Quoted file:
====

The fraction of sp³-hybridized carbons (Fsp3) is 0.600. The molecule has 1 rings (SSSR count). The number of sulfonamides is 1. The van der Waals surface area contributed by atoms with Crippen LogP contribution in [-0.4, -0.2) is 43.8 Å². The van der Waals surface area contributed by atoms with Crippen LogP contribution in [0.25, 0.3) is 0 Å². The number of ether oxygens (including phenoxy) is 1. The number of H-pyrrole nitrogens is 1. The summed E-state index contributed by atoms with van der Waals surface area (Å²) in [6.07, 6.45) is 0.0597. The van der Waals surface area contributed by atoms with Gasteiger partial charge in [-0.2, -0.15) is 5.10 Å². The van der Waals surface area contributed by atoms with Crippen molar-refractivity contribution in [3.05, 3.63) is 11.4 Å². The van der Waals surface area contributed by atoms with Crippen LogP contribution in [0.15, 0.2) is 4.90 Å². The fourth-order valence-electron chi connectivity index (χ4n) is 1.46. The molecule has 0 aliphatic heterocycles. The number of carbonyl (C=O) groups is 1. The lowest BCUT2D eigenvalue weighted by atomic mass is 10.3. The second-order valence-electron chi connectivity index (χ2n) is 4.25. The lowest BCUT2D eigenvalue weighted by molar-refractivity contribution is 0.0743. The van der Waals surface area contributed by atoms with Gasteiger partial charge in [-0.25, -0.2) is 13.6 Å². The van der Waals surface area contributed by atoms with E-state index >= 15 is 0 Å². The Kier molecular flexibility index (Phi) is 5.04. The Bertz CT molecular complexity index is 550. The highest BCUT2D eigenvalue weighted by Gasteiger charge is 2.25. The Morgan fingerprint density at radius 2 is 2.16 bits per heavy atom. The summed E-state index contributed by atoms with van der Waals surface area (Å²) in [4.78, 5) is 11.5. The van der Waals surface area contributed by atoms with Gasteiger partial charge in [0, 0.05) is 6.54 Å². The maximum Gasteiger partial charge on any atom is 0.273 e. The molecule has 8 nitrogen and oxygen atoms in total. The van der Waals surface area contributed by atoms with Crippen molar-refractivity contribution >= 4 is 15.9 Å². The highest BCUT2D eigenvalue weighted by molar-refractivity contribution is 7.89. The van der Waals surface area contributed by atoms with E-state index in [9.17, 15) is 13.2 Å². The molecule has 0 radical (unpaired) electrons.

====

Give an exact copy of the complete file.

The fraction of sp³-hybridized carbons (Fsp3) is 0.600. The molecule has 1 rings (SSSR count). The number of sulfonamides is 1. The van der Waals surface area contributed by atoms with Crippen LogP contribution in [-0.4, -0.2) is 43.8 Å². The van der Waals surface area contributed by atoms with Crippen LogP contribution in [0.25, 0.3) is 0 Å². The number of ether oxygens (including phenoxy) is 1. The number of H-pyrrole nitrogens is 1. The summed E-state index contributed by atoms with van der Waals surface area (Å²) in [6.07, 6.45) is 0.0597. The van der Waals surface area contributed by atoms with Gasteiger partial charge in [-0.2, -0.15) is 5.10 Å². The van der Waals surface area contributed by atoms with Crippen molar-refractivity contribution in [3.05, 3.63) is 11.4 Å². The van der Waals surface area contributed by atoms with Crippen LogP contribution in [0.15, 0.2) is 4.90 Å². The fourth-order valence-electron chi connectivity index (χ4n) is 1.46. The molecule has 0 aliphatic heterocycles. The number of carbonyl (C=O) groups is 1. The lowest BCUT2D eigenvalue weighted by atomic mass is 10.3. The second-order valence-electron chi connectivity index (χ2n) is 4.25. The lowest BCUT2D eigenvalue weighted by molar-refractivity contribution is 0.0743. The van der Waals surface area contributed by atoms with Gasteiger partial charge in [-0.25, -0.2) is 13.6 Å². The van der Waals surface area contributed by atoms with E-state index >= 15 is 0 Å². The Kier molecular flexibility index (Phi) is 5.04. The Bertz CT molecular complexity index is 550. The highest BCUT2D eigenvalue weighted by Gasteiger charge is 2.25. The Morgan fingerprint density at radius 2 is 2.16 bits per heavy atom. The summed E-state index contributed by atoms with van der Waals surface area (Å²) in [4.78, 5) is 11.5. The van der Waals surface area contributed by atoms with Gasteiger partial charge in [0, 0.05) is 6.54 Å². The maximum Gasteiger partial charge on any atom is 0.273 e. The molecule has 8 nitrogen and oxygen atoms in total. The van der Waals surface area contributed by atoms with Crippen molar-refractivity contribution >= 4 is 15.9 Å². The highest BCUT2D eigenvalue weighted by molar-refractivity contribution is 7.89. The van der Waals surface area contributed by atoms with E-state index in [9.17, 15) is 13.2 Å². The molecule has 0 radical (unpaired) electrons.